Mark met up with former student Jonathan Purcell for a day of epic wine tasting. Between Jonathan and his friend Chris, over 20 bottles of wine were opened in one afternoon only to be followed by another four wines with dinner. Jonathan is all passionate about natural wine and native fermentation. Chris and Jonathan looked to Mark for his thoughts on their wines which was fun (and intoxicating) for him. The afternoon of tasting prompted a great dialogue on the stylistic nuances of making wine. There were some takeaways that were crazy- a carbonic macerated Viognier (it took us some time to nail down this varietal and a Gamay Beaujolais that was exposed to new oak (it blows the preconception that a Gamay Beaujolais is always light and fruity- think Beaujolais Nouveau). While in Beaune, we sampled unremarkable wines from the Hospice de Beaune, enjoyed more approachable wines from Domaine Drouhin (they also own vineyards in Oregon’s Willamette Valley) and attended a cooking class at “Cook’s Atelier”. This was a terrific opportunity to shop the local market in preparation for our meal. Six Americans tackled classic “gourgeres”, Côte de Boeuf, fresh tomato salad and herb roasted potatoes. We sipped Champagne, and each course was accompanied by a local wine.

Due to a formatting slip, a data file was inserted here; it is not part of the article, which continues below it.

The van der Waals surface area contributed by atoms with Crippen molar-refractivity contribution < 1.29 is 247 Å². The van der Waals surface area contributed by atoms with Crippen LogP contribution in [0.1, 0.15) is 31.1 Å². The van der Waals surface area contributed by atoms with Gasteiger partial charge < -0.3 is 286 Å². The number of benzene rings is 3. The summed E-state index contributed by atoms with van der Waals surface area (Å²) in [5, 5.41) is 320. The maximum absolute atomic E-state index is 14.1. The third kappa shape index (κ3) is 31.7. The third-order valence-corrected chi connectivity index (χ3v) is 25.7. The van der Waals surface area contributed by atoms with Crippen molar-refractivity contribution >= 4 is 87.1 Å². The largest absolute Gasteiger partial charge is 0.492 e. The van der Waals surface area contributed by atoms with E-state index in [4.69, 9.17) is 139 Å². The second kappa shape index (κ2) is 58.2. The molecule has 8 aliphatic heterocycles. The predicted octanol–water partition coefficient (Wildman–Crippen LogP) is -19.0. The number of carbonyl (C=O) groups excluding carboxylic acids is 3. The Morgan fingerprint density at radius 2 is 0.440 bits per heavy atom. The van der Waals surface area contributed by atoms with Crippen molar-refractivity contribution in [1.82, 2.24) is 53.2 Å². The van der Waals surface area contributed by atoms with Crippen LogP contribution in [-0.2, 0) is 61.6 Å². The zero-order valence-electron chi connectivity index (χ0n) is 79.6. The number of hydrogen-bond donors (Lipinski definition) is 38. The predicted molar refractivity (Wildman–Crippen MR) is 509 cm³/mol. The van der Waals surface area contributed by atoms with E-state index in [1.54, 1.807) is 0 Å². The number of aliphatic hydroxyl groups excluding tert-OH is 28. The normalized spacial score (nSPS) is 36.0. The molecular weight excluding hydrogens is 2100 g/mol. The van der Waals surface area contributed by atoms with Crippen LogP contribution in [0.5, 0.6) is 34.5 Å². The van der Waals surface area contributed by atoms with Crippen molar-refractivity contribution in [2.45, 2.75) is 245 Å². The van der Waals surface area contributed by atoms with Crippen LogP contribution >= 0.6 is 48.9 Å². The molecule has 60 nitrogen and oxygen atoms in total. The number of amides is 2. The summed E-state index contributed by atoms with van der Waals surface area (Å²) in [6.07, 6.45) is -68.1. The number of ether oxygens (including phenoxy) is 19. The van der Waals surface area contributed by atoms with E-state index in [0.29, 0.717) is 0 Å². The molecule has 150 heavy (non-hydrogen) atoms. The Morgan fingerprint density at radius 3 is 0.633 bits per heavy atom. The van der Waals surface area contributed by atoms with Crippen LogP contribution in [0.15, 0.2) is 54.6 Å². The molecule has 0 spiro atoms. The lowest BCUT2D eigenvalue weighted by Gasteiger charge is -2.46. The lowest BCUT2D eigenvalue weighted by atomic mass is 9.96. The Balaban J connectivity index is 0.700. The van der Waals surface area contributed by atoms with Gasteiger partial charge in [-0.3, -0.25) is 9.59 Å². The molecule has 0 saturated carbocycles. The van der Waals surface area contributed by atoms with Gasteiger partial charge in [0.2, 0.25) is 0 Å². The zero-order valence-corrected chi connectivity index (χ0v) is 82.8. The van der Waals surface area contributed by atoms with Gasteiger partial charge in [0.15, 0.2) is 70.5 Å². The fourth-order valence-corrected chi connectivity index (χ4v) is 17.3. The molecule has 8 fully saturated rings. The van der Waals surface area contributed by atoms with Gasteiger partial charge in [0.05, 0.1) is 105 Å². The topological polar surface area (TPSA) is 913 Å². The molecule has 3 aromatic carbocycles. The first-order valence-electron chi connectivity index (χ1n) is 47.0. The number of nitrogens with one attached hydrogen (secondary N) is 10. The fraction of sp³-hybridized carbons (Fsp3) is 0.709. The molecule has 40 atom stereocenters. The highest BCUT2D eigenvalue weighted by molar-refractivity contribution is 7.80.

Burgundian takeaways: fell in love with Mersault and reaffirmed my love for French Pinots and Chardonnays! The cooking class at Cooks Atelier energized me to offer this experience at Domaine Artefact!! Mark is similarly intrigued with carbonic maceration (you will be able to experience our first wine made in this style this fall with the release of the 2017 Cat Canyon Syrah) an may experiment with a small batch of Viognier this year.